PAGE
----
1. You only get a chance to vote in the national elections every few years so might as well as not. Imagine if something amazing happened at your local polling station, like one of the counting officers did magic tricks and you weren’t there to see. You’d feel like a right chump!
2. It’s a chance to vote out/vote in again* the government you loathe/love* (*delete as appropriate). If you don’t vote then you can’t later whinge with legitimacy about how the government you voted in have let you down or how everything would be champagne and roses if the other lot, that you voted for but didn’t get in, had won.
3. You won’t be able to keep up with workplace banter round the kettle about who’s waltzing into the lead or tripping the light fantastic if you don’t plan to vote. It’d be like trying to keep up with Strictly Come Dancing conversations when you don’t know any of the finalists, except everyone will be paying attention to this political dance show.
4. Even if you think everyone standing is a right bunch of numpties (and everyone knows only egotistical lunatics want to be in politics) and you’d rather be ‘governed’ by a wet tea towel, which at least used to have a purpose in life, it’s better to go and deliberately spoil your vote (scratch through all names and write none of the above) than just not bother. Better to be counted as a pissed off voter than apathetic unengaged person who doesn’t care one way or the other.
5. If you can’t be bothered and don’t vote then you run the risk of those militant crazy types full of misplaced political fervour and zeal voting for the random ‘everyone must wear purple every other day’ parties and before you know it you are having to buy a whole new violet wardrobe and trying to remember if it’s a purple day or not.
6. Apparently there are some areas where who you vote for makes a difference. I’m not 100% sure how this works, having always lived I’m safe seats, but I think there’s a chance that your vote might actually change the party representing you, which must make the whole thing much more exciting.
7. If you live somewhere where it’s pretty much a given who will be your next politician it’s still good to vote to either let that politician know how much everyone likes them or to let one of the little guys (with snowball’s chance in hell kind of odds of winning) feel like someone liked them. It’s like taking the time to cheer for a support band at a concert when no-one else is paying attention them just waiting for the main act. Giving someone a bit of validation is a nice thing to do.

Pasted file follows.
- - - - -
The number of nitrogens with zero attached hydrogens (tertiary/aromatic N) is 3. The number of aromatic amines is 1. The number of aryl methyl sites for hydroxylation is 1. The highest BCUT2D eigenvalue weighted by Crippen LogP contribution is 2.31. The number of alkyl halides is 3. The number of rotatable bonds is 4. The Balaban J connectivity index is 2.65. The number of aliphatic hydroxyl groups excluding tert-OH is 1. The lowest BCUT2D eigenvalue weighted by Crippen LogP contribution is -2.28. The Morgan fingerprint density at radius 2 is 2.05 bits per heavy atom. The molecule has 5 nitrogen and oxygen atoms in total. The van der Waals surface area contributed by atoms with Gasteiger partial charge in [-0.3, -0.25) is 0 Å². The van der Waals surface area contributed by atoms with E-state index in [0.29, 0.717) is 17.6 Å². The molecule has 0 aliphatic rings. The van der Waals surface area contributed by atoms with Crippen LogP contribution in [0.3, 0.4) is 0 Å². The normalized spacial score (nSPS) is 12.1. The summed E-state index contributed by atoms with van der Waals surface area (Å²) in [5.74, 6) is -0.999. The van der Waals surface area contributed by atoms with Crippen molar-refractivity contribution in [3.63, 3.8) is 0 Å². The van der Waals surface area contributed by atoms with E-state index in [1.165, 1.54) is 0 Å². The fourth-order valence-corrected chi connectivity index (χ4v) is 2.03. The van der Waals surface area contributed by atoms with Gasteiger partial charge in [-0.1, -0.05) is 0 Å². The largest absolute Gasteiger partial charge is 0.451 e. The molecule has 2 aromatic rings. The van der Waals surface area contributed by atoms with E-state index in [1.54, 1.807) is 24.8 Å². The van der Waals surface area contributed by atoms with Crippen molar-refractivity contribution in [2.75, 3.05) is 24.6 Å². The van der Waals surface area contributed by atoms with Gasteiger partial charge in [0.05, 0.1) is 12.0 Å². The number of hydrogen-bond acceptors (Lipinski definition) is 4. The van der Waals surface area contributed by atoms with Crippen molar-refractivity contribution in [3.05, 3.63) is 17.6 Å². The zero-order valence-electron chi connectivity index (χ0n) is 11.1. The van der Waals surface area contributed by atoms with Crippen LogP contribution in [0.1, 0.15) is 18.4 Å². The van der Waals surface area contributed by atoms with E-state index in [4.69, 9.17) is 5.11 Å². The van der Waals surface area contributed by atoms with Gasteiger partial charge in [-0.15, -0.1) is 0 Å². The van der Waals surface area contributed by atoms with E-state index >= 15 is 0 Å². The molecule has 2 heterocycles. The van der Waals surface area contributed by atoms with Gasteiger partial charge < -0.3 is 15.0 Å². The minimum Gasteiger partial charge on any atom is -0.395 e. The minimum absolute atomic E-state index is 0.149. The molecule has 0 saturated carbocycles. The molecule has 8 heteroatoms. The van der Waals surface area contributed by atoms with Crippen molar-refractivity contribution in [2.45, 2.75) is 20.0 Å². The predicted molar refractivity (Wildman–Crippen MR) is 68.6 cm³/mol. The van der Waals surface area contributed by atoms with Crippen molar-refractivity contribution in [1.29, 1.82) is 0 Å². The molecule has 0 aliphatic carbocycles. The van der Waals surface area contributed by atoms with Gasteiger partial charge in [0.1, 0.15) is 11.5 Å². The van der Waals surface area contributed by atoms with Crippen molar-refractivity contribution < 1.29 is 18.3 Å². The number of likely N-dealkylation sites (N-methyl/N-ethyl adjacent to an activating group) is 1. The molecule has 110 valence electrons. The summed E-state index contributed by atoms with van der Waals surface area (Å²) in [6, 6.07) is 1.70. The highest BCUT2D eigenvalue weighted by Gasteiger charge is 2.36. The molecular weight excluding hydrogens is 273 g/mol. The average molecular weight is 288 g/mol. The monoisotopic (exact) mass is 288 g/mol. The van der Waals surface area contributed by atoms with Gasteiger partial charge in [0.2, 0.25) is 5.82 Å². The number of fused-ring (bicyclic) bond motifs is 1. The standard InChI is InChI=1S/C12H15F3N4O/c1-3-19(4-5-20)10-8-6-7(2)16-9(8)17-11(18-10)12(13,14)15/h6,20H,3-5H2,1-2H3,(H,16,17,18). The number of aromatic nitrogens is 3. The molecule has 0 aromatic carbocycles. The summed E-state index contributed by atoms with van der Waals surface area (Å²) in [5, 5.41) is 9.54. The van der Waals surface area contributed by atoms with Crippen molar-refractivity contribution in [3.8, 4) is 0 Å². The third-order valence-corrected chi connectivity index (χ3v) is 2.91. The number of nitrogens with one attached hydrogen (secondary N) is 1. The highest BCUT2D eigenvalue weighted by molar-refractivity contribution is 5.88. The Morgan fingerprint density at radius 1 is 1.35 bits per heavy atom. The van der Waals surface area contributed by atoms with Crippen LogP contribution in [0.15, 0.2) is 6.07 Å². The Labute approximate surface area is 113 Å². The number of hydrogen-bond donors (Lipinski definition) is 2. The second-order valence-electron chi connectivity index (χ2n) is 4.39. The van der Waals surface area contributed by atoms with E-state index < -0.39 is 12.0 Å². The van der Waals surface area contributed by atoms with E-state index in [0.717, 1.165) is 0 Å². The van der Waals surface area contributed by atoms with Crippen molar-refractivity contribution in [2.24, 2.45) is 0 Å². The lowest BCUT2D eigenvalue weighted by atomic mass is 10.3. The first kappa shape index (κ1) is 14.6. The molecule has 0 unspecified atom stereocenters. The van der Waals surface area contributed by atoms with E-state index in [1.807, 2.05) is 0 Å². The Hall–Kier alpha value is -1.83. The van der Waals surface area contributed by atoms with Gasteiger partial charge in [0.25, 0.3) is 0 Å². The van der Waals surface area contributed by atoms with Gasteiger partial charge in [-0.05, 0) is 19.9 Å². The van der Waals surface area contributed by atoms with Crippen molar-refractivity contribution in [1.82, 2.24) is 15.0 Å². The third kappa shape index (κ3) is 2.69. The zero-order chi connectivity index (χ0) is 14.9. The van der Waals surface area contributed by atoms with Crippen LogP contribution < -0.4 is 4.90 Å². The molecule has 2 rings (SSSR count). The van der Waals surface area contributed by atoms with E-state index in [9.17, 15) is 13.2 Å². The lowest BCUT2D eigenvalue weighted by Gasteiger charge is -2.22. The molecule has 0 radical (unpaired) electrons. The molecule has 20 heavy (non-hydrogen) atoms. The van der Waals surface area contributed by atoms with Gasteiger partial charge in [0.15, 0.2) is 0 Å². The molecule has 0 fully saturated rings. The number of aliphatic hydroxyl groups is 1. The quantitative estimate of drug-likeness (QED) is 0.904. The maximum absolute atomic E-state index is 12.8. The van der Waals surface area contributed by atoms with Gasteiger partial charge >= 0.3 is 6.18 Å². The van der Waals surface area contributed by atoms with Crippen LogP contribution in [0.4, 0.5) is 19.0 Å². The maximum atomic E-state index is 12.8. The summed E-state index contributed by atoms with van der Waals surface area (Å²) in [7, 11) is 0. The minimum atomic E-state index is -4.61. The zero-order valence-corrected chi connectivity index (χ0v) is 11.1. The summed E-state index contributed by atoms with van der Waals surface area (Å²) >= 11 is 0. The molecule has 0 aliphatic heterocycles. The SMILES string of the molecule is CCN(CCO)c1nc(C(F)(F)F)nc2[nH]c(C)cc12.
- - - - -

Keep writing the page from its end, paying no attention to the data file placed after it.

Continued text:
8. It is possible that some politicians actually do care more about the possible people they will represent than the thought of wielding metaphorical swords of power, so it doesn’t hurt to skim the literature they send through (or whatever the modern day online equivalent is) and pick your champion.
9. It’s good to remember that there was a time when all women and most men couldn’t vote and that actually people worked pretty hard to change that, some of them even died (Emily Davison threw herself under the King’s horse to raise awareness of the fact women in the UK couldn’t vote; and, to make men feel less threatened by the prospect of women voters, she even took herself off the prospective voters list). These people would probably be pretty peeved if the right to vote they worked so hard for, no-one actually bothers to use.
10. The topic of politics might sound dull but who governs the country isn’ t just about old men droning on and on for hours on a dedicated channel no-one wants to watch. I mean that does happen but the things they drone on about impacts a lot of other things, like the kind of education your kids get, whether or not your streetlights stay on, if you have to pay for healthcare or not, whether wearing purple can ever be made mandatory and so on.